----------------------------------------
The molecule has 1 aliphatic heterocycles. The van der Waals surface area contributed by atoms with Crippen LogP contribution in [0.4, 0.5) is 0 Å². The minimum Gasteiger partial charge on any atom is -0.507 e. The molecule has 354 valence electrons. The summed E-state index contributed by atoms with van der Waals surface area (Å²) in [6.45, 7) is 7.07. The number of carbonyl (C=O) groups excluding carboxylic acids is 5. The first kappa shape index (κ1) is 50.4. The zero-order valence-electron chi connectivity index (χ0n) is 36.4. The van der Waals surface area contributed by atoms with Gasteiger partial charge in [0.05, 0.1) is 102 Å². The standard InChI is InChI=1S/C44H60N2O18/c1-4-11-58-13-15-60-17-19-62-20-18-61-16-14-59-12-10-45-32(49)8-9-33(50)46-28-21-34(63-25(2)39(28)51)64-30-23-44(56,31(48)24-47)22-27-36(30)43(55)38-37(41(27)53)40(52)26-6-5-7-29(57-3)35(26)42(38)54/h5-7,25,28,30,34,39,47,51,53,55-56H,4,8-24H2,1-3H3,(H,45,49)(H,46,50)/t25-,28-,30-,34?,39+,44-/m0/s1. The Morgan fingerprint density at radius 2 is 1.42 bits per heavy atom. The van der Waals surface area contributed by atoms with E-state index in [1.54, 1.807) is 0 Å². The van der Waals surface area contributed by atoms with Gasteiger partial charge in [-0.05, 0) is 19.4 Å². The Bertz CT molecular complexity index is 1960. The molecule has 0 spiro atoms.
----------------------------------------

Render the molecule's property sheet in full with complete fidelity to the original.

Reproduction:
The molecule has 1 aliphatic heterocycles. The van der Waals surface area contributed by atoms with Crippen LogP contribution in [0.4, 0.5) is 0 Å². The minimum Gasteiger partial charge on any atom is -0.507 e. The molecule has 354 valence electrons. The summed E-state index contributed by atoms with van der Waals surface area (Å²) in [6.45, 7) is 7.07. The number of carbonyl (C=O) groups excluding carboxylic acids is 5. The first kappa shape index (κ1) is 50.4. The zero-order valence-electron chi connectivity index (χ0n) is 36.4. The van der Waals surface area contributed by atoms with Gasteiger partial charge in [0.05, 0.1) is 102 Å². The standard InChI is InChI=1S/C44H60N2O18/c1-4-11-58-13-15-60-17-19-62-20-18-61-16-14-59-12-10-45-32(49)8-9-33(50)46-28-21-34(63-25(2)39(28)51)64-30-23-44(56,31(48)24-47)22-27-36(30)43(55)38-37(41(27)53)40(52)26-6-5-7-29(57-3)35(26)42(38)54/h5-7,25,28,30,34,39,47,51,53,55-56H,4,8-24H2,1-3H3,(H,45,49)(H,46,50)/t25-,28-,30-,34?,39+,44-/m0/s1. The Morgan fingerprint density at radius 2 is 1.42 bits per heavy atom. The van der Waals surface area contributed by atoms with E-state index in [1.54, 1.807) is 0 Å². The van der Waals surface area contributed by atoms with Gasteiger partial charge in [-0.05, 0) is 19.4 Å². The Bertz CT molecular complexity index is 1960. The molecule has 0 spiro atoms.